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    by jbkiwi ๐Ÿ‡ณ๐Ÿ‡ฟ ( Vice Admiral)

    Make Revision
    I got sick of charging LiPo batteries up for boats and planes then the weather packs up just as you have finished. You then have to storage charge your batteries unless you are using them fairly soon, which can take forever doing it with your charger (especially with bigger batteries). I decided that rather than have to drag out a plane to run the batteries down quickly, I would make a simple discharger with multiple discharge rates. I'd had some car bulbs lying around for years so decided to use those, plus a marine riding light I had spare for the loads. I now have 10w, 5w. 22w and 52w loads to suit different sized batteries,- larger loads for larger batteries, smaller loads for smaller, (depends on your batterys' output capability also, ie 20c, 40c etc).You could make a switched array of bulbs if you want to be fancy so you can adjust the Amps/load for each battery.

    I put the power analyser /balancer in between the battery and load and set it to battery check/balance mode (plug battery balance lead in for this method) so you can watch the individual cell voltage (you have to be there for this), or plug a voltage alarm into the battery balance lead (as in photo) and set it to 3.6v which reminds you to check it early.

    As it is with 12v bulbs, it will work for 2-3s batteries, for larger batteries you could try 24v truck bulbs or make resistance wire loads etc. There are dischargers available, but this is an easy method, and bulbs are cheap. You can just solder wires to the terminals (power) and body (earth). Brake / tail lights are handy as you have 2 wattages to choose from, ( I used the XT60 plugs (both positives to bulb terminals, ie 1 to each) and linked the 2 negative plug terminals and soldered that negative wire to the bulb body. The large load Halogen bulb is using the low wattage (55w) filament terminal, and the earth terminal (just an old bulb with a blown high beam).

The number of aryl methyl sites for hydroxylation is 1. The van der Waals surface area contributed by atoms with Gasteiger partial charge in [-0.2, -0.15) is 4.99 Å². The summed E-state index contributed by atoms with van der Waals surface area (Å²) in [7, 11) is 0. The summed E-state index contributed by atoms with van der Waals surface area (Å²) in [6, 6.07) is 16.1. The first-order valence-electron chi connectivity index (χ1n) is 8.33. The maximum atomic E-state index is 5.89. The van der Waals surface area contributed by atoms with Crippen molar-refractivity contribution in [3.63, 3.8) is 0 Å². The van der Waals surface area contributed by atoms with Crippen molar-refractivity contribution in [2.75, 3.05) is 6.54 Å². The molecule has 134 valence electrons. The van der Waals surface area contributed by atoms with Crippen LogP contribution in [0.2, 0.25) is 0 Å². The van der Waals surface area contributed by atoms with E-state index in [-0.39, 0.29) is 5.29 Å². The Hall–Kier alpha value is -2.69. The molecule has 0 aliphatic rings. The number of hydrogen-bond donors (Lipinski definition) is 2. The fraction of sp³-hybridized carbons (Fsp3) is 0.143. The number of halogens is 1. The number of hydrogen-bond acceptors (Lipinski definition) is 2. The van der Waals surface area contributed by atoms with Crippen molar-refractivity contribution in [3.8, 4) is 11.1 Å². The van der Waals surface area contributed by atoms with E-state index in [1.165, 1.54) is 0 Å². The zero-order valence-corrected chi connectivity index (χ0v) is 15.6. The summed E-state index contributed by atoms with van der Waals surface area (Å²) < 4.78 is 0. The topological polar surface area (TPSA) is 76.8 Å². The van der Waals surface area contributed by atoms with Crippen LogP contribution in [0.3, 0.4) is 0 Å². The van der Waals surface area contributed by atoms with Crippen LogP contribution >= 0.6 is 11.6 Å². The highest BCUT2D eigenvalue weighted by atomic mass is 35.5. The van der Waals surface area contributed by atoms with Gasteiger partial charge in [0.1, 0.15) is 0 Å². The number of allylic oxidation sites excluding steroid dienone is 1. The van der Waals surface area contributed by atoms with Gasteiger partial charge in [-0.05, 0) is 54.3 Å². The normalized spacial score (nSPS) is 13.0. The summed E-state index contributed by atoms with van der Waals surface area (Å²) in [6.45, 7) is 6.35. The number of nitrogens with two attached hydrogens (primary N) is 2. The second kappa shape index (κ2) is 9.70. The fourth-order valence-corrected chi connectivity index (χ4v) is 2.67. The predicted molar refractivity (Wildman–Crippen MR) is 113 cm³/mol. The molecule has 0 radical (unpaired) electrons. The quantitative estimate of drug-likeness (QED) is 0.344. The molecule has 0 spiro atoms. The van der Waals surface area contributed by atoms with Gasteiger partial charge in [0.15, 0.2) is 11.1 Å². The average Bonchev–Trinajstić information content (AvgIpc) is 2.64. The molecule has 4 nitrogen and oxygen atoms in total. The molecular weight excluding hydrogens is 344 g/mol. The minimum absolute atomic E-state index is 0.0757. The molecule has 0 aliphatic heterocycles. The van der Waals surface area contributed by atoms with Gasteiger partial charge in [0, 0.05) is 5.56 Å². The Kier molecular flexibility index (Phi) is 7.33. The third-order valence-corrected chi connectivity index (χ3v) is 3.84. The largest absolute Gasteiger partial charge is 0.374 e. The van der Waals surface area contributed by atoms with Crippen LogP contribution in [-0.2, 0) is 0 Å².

DC watts to amps calculation
    The current I in amps (A) is equal to the power P in watts (W), divided by the voltage V in volts (V):

    I(A) = P(W) / V(V) ie 10W / 8.2v (2s) =1.2A

    Information provided is user generated.
    This website accepts no responsibility for any inaccuracies.
    If you believe you have sufficient knowledge to improve the quality of this article, please click the "Make Revision" button at the top of the page.

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